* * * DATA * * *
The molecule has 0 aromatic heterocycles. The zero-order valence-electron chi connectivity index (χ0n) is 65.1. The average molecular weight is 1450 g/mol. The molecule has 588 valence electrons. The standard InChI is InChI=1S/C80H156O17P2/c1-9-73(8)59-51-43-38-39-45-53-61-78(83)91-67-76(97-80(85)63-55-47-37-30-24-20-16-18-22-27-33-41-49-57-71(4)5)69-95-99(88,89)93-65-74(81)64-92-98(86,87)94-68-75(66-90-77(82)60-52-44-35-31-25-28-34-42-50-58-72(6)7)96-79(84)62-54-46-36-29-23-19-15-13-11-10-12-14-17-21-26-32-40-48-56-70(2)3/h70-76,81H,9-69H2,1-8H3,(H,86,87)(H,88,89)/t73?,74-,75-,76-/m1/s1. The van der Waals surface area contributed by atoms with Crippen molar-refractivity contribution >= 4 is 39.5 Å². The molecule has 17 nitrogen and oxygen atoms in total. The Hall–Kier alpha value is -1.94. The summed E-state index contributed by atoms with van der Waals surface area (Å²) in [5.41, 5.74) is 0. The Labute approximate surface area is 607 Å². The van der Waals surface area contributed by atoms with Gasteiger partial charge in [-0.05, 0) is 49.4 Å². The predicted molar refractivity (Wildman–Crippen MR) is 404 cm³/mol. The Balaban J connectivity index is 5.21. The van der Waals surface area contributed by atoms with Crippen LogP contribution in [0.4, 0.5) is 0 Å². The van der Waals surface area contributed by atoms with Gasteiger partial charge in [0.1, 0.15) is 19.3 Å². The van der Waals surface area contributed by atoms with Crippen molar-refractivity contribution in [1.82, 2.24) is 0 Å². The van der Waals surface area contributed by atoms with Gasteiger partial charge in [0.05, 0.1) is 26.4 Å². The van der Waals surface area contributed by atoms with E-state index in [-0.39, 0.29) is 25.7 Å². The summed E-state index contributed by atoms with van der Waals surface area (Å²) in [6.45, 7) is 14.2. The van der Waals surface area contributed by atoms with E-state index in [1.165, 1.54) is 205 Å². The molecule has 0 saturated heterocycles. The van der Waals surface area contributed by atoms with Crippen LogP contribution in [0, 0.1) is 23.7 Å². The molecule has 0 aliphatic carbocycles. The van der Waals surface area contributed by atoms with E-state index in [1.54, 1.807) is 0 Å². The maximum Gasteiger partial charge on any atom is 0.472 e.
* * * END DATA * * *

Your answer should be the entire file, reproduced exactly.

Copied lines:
The molecule has 0 aromatic heterocycles. The zero-order valence-electron chi connectivity index (χ0n) is 65.1. The average molecular weight is 1450 g/mol. The molecule has 588 valence electrons. The standard InChI is InChI=1S/C80H156O17P2/c1-9-73(8)59-51-43-38-39-45-53-61-78(83)91-67-76(97-80(85)63-55-47-37-30-24-20-16-18-22-27-33-41-49-57-71(4)5)69-95-99(88,89)93-65-74(81)64-92-98(86,87)94-68-75(66-90-77(82)60-52-44-35-31-25-28-34-42-50-58-72(6)7)96-79(84)62-54-46-36-29-23-19-15-13-11-10-12-14-17-21-26-32-40-48-56-70(2)3/h70-76,81H,9-69H2,1-8H3,(H,86,87)(H,88,89)/t73?,74-,75-,76-/m1/s1. The van der Waals surface area contributed by atoms with Crippen molar-refractivity contribution >= 4 is 39.5 Å². The molecule has 17 nitrogen and oxygen atoms in total. The Hall–Kier alpha value is -1.94. The summed E-state index contributed by atoms with van der Waals surface area (Å²) in [5.41, 5.74) is 0. The Labute approximate surface area is 607 Å². The van der Waals surface area contributed by atoms with Gasteiger partial charge in [-0.05, 0) is 49.4 Å². The predicted molar refractivity (Wildman–Crippen MR) is 404 cm³/mol. The Balaban J connectivity index is 5.21. The van der Waals surface area contributed by atoms with Crippen LogP contribution in [0.4, 0.5) is 0 Å². The van der Waals surface area contributed by atoms with Gasteiger partial charge in [0.1, 0.15) is 19.3 Å². The van der Waals surface area contributed by atoms with Crippen molar-refractivity contribution in [1.82, 2.24) is 0 Å². The van der Waals surface area contributed by atoms with Gasteiger partial charge in [0.05, 0.1) is 26.4 Å². The van der Waals surface area contributed by atoms with E-state index in [-0.39, 0.29) is 25.7 Å². The summed E-state index contributed by atoms with van der Waals surface area (Å²) in [6.45, 7) is 14.2. The van der Waals surface area contributed by atoms with E-state index in [1.165, 1.54) is 205 Å². The molecule has 0 saturated heterocycles. The van der Waals surface area contributed by atoms with Crippen LogP contribution in [0, 0.1) is 23.7 Å². The molecule has 0 aliphatic carbocycles. The van der Waals surface area contributed by atoms with E-state index in [1.54, 1.807) is 0 Å². The maximum Gasteiger partial charge on any atom is 0.472 e.